Control the Length of the Backswing

The pre-swing selection of which club to use is the most important pre-swing concept.  Likewise, controlling the length of the backswing is the most important in-swing concept.

Control the direction of the Swingpath

Swingpath direction works in combination with clubface alignment to control trajectory by changing the effective loft of the club.  The swingpath ALWAYS     follows the shoulder line.

Control the rhythm of the swing

If the length of the backswing is controlled by limiting it of pre-determined lengths, then controlling the rhythm of the stroke becomes the most important factor in controlling the force you impart to the ball.

3 X 3 X 3 Variables
 

Shot Carry & Roll Club(s) Grip Length Backswing Length Control Of
Chip 9-12' C
15-60' R
GW, 8I, 5I Sh, M, Lg Sh (7-8 O'clock) Roll Distance
Pitch 5-50 Yds C
10-15' R
LW, GW, 9I Sh, M, Lg Sh (8-9 O'clock)
 M (9-10 O'clock)
 Lg (10-11 O'clock)
Carry Distance
Non-Wedge Short Approach 50-125+ Yds C 8I, 5I Lg Lg (10-11 O'clock) Carry and Roll Distance

Club Selection

Chip Shots the distance the ball will roll is controlled by choosing between three clubs with different lofts.  The goal is to have one swing technique to produce multiple shots.  The tiny in-between distances (when the system doesn’t work perfectly) are subconsciously controlled by a minimum manipulation of swing variables.  For example, with a chip shot, the length of the backswing is between 7 and 8 o’clock.  This is an area, not a fixed point.  With NO conscious effort (after learning and practice), you will shorten or lengthen you backswing as needed for these “tweeners”.  This the substitute for the “touch” needed to get the ball really close, beyond what the system will produce.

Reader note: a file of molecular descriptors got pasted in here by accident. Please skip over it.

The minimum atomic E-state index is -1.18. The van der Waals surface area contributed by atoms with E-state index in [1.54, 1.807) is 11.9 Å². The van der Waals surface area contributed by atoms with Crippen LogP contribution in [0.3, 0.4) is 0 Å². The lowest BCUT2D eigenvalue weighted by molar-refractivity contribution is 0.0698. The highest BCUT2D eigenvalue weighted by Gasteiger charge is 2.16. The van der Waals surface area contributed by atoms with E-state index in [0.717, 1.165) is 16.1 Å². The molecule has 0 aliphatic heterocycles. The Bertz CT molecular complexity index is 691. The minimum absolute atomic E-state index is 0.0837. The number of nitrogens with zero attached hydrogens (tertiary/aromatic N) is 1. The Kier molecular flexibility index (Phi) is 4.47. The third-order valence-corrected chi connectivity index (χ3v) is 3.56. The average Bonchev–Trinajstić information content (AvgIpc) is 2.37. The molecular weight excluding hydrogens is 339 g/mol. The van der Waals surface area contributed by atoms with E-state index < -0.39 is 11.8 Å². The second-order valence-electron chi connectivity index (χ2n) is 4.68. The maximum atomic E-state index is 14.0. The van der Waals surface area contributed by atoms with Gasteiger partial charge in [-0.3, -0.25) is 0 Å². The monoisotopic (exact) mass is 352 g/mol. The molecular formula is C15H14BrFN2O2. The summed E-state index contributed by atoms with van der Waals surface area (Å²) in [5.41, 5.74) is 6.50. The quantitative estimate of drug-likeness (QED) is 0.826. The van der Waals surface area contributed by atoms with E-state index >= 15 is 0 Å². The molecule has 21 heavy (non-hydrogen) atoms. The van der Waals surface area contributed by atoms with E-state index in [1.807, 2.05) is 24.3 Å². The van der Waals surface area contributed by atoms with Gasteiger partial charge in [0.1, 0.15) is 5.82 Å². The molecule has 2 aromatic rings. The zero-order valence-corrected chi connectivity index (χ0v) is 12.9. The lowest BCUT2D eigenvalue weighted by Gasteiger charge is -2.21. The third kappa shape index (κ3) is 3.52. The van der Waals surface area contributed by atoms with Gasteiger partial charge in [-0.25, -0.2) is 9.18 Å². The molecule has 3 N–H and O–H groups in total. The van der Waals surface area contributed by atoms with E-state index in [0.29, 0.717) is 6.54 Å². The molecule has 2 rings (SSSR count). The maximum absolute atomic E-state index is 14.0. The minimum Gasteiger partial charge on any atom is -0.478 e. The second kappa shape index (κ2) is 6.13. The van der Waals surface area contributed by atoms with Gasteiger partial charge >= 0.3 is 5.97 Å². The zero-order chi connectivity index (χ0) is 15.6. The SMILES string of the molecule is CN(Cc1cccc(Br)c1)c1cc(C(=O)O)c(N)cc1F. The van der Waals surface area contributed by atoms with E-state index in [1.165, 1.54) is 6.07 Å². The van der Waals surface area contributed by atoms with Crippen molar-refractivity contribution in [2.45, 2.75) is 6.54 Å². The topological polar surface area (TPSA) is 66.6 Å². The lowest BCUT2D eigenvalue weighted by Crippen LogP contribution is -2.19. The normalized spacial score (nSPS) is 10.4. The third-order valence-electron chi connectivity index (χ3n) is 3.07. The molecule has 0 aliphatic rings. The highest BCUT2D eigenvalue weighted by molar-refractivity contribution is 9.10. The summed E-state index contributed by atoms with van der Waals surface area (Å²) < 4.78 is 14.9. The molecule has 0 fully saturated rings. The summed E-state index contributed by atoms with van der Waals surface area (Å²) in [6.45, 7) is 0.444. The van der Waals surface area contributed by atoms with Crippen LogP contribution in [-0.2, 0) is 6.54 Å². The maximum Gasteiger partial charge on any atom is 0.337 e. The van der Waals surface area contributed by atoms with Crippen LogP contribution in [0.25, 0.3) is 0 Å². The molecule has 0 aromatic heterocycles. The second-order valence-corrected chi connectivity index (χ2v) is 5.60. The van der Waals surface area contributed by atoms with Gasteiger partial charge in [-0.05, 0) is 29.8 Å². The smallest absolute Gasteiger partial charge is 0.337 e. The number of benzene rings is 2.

Typically a set of golf clubs has about 4° loft difference between each club.  The goal is to skip to clubs in the series to have enough difference to make a difference in the trajectory and the subsequent amount of roll.  Following this scheme, you have a choice of what clubs to use.  Some players who have use a 4-wedge system (LW, SW, GW and PW) use the LW as the first club in the series.  The SW and GW are skipped. The next lower lofted club would be the PW.  The 9 and 8Is are skipped and the 7I is the last of the three choices.  Other players might choose to use the GW, 8I and 5I.  The difference between these two approaches involves your confidence in using the highly lofted LW.

If  you trust your LW for the shortest chips, then using the LW as the initial club is probably the best choice.  If you struggle (chili dip and skulls) using the LW, the better choice is to drop down to the GW as the starting club in the series.  The typical SW is not a good choice for the first club in the series because of the inverted sole (bounce angle) which raises the leading edge of the blade too high of the turf, requiring you to make an extreme forward press (hands in front of the ball) or to use a very steep angle of attack down into the ball.  Both circumstances tend to cause you to “stick” the club into the ground behind the ball. 

Typically a set of golf clubs has about 4° loft difference between each club.  The goal is to skip to clubs in the series to have enough difference to make a difference in the trajectory and the subsequent amount of roll.  Following this scheme, you have a choice of what clubs to use.  Some players who have use a 4-wedge system (LW, SW, GW and PW) use the LW as the first club in the series.  The SW and GW are skipped. The next lower lofted club would be the PW.  The 9 and 8Is are skipped and the 7I is the last of the three choices.  Other players might choose to use the GW, 8I and 5I.  The difference between these two approaches involves your confidence in using the highly lofted LW.

If  you trust your LW for the shortest chips, then using the LW as the initial club is probably the best choice.  If you struggle (chili dip and skulls) using the LW, the better choice is to drop down to the GW as the starting club in the series.  The typical SW is not a good choice for the first club in the series because of the inverted sole (bounce angle) which raises the leading edge of the blade too high of the turf, requiring you to make an extreme forward press (hands in front of the ball) or to use a very steep angle of attack down into the ball.  Both circumstances tend to cause you to “stick” the club into the ground behind the ball.